The new BMW 5-Series is boring - but it's also perfect

The new BMW 5-Series is boring - but it's also perfect

BMW 530i  3

Hollis Johnson

The BMW 530i.

  • The BMW 5-Series is now in its seventh generation.
  • The carmaker can't make a bad car - but has it lost something in the thrills department?
  • We spent a few day with a 530i to find out.
  • BMW has had decades to set the bar, and it has gotten very good at that responsibility to the legacy of the 5-Series. It cannot disappoint, and it doesn't. Nor does it thrill.

Reviewing the heart of the BMW lineup has suddenly and unexpectedly become tricky. We're talking about the 3 Series and 5 Series sedans, vehicles that have established the bar for luxury, performance passenger cars since the 1980s.

It was BMW vs. everybody else back then - and everybody else was losing - but over the decades, the competition has come on and come on strong. The Ultimate Driving Machine is now challenged by German rivals Mercedes and Audi, as well as Lexus, Acura, Infiniti, Cadillac and even Alfa Romeo with the new Giulia. Passenger cars have also seen their markets fade as consumers have shifted to crossover SUVs.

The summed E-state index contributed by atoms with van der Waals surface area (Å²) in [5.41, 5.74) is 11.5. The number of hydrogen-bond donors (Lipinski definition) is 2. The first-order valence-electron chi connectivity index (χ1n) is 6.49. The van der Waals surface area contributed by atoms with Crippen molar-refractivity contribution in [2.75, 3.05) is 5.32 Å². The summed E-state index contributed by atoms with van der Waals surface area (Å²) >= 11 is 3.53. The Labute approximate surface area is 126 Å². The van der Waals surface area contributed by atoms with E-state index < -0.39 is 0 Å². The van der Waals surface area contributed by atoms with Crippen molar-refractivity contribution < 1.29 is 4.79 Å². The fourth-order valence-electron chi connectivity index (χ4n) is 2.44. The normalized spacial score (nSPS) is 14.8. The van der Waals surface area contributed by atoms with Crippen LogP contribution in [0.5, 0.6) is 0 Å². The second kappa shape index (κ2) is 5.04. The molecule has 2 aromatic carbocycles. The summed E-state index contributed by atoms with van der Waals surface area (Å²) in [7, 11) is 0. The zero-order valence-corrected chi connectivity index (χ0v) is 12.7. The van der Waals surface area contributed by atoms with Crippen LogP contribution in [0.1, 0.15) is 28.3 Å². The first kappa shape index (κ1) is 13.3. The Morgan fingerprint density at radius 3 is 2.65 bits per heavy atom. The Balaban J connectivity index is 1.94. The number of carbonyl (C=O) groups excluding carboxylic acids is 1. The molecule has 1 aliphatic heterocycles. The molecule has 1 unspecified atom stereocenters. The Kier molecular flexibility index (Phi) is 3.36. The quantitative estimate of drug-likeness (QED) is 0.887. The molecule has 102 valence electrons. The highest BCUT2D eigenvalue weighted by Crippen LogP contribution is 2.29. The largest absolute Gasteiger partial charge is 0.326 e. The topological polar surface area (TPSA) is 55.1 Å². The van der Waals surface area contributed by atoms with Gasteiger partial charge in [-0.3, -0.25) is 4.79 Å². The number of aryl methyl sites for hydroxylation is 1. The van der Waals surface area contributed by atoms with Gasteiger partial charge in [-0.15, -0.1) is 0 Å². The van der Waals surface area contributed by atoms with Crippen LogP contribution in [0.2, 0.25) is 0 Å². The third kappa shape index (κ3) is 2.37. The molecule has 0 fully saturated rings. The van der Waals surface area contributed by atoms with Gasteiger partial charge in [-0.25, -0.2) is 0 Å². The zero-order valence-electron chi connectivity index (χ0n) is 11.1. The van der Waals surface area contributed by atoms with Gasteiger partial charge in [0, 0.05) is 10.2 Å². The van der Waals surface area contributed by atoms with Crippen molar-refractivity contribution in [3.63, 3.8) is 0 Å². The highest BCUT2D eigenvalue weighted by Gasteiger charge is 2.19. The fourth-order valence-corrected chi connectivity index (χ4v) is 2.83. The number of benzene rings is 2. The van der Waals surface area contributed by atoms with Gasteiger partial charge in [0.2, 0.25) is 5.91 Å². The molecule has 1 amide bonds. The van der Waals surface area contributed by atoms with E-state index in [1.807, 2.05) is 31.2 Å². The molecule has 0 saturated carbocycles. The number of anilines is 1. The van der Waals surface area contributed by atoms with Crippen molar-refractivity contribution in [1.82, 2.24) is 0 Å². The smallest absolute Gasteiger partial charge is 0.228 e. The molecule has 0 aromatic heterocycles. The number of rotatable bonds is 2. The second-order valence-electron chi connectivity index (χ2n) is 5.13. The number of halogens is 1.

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The seventh generation of the 5-Series arrived for the 2017 model year, and I was pretty excited to check out the new sedan. My relationship with BMW four-doors has always been that I enjoy the compact 3-Series, don't entirely get the full-size 7-Series, and truly adore the just-right, mid-size 5-Series, which has been around in one form or another since the early 1970s.

BMW flipped us the keys to a supremely well-optioned 2017 530i (base price: $51,200; as tested: $72,135), a rear-wheel-drive version with a turbocharged four-cylinder engine. And we spent a weekend grappling with its charms.


Photos by Hollis Johnson.